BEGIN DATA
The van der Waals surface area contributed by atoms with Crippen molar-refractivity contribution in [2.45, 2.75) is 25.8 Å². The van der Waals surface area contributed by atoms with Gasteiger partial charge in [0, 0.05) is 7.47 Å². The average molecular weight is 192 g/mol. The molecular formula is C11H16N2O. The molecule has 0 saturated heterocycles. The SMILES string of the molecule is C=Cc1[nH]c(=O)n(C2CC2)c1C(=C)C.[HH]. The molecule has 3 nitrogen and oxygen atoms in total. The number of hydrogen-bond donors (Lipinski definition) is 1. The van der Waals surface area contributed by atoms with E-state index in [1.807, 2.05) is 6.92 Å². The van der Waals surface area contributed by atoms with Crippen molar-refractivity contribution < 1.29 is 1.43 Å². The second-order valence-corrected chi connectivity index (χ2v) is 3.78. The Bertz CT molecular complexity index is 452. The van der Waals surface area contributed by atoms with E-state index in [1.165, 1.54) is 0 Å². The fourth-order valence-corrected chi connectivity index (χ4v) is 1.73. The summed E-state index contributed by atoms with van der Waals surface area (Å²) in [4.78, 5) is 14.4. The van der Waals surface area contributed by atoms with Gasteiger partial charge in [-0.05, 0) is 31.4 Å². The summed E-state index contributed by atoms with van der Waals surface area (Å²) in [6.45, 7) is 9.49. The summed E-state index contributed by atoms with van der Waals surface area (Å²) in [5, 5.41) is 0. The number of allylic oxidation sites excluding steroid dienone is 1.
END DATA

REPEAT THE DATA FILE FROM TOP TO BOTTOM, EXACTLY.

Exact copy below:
The van der Waals surface area contributed by atoms with Crippen molar-refractivity contribution in [2.45, 2.75) is 25.8 Å². The van der Waals surface area contributed by atoms with Gasteiger partial charge in [0, 0.05) is 7.47 Å². The average molecular weight is 192 g/mol. The molecular formula is C11H16N2O. The molecule has 0 saturated heterocycles. The SMILES string of the molecule is C=Cc1[nH]c(=O)n(C2CC2)c1C(=C)C.[HH]. The molecule has 3 nitrogen and oxygen atoms in total. The number of hydrogen-bond donors (Lipinski definition) is 1. The van der Waals surface area contributed by atoms with E-state index in [1.807, 2.05) is 6.92 Å². The van der Waals surface area contributed by atoms with Crippen molar-refractivity contribution < 1.29 is 1.43 Å². The second-order valence-corrected chi connectivity index (χ2v) is 3.78. The Bertz CT molecular complexity index is 452. The van der Waals surface area contributed by atoms with E-state index in [1.165, 1.54) is 0 Å². The fourth-order valence-corrected chi connectivity index (χ4v) is 1.73. The summed E-state index contributed by atoms with van der Waals surface area (Å²) in [4.78, 5) is 14.4. The van der Waals surface area contributed by atoms with Gasteiger partial charge in [-0.05, 0) is 31.4 Å². The summed E-state index contributed by atoms with van der Waals surface area (Å²) in [6.45, 7) is 9.49. The summed E-state index contributed by atoms with van der Waals surface area (Å²) in [5, 5.41) is 0. The number of allylic oxidation sites excluding steroid dienone is 1.